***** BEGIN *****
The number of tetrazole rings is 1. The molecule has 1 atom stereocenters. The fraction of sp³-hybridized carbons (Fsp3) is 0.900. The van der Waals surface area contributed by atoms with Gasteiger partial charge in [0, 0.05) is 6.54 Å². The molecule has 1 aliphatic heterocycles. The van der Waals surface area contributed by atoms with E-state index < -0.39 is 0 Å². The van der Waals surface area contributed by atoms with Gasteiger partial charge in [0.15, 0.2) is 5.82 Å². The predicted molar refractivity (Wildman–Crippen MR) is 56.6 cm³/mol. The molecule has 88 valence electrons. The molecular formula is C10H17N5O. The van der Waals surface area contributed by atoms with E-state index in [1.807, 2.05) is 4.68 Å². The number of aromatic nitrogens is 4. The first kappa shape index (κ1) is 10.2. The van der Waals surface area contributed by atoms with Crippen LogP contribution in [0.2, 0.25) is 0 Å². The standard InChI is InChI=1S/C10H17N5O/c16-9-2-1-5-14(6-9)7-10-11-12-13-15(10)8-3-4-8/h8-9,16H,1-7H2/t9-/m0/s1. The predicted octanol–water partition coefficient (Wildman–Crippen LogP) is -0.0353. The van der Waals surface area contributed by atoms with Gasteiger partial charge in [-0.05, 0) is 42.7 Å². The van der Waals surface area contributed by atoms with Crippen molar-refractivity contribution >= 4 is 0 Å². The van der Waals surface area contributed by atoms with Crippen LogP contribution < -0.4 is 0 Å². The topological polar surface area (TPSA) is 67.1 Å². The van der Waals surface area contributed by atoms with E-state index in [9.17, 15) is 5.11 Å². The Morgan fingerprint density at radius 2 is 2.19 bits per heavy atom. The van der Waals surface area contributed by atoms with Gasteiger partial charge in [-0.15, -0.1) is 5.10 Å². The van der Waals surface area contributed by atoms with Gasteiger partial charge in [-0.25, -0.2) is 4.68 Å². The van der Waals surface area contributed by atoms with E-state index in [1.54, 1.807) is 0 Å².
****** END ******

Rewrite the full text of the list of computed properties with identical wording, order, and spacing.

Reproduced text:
The number of tetrazole rings is 1. The molecule has 1 atom stereocenters. The fraction of sp³-hybridized carbons (Fsp3) is 0.900. The van der Waals surface area contributed by atoms with Gasteiger partial charge in [0, 0.05) is 6.54 Å². The molecule has 1 aliphatic heterocycles. The van der Waals surface area contributed by atoms with E-state index < -0.39 is 0 Å². The van der Waals surface area contributed by atoms with Gasteiger partial charge in [0.15, 0.2) is 5.82 Å². The predicted molar refractivity (Wildman–Crippen MR) is 56.6 cm³/mol. The molecule has 88 valence electrons. The molecular formula is C10H17N5O. The van der Waals surface area contributed by atoms with E-state index in [1.807, 2.05) is 4.68 Å². The number of aromatic nitrogens is 4. The first kappa shape index (κ1) is 10.2. The van der Waals surface area contributed by atoms with Crippen LogP contribution in [0.2, 0.25) is 0 Å². The standard InChI is InChI=1S/C10H17N5O/c16-9-2-1-5-14(6-9)7-10-11-12-13-15(10)8-3-4-8/h8-9,16H,1-7H2/t9-/m0/s1. The predicted octanol–water partition coefficient (Wildman–Crippen LogP) is -0.0353. The van der Waals surface area contributed by atoms with Gasteiger partial charge in [-0.05, 0) is 42.7 Å². The van der Waals surface area contributed by atoms with Crippen molar-refractivity contribution >= 4 is 0 Å². The van der Waals surface area contributed by atoms with Crippen LogP contribution < -0.4 is 0 Å². The topological polar surface area (TPSA) is 67.1 Å². The van der Waals surface area contributed by atoms with E-state index in [9.17, 15) is 5.11 Å². The Morgan fingerprint density at radius 2 is 2.19 bits per heavy atom. The van der Waals surface area contributed by atoms with Gasteiger partial charge in [-0.15, -0.1) is 5.10 Å². The van der Waals surface area contributed by atoms with Gasteiger partial charge in [-0.25, -0.2) is 4.68 Å². The van der Waals surface area contributed by atoms with E-state index in [1.54, 1.807) is 0 Å².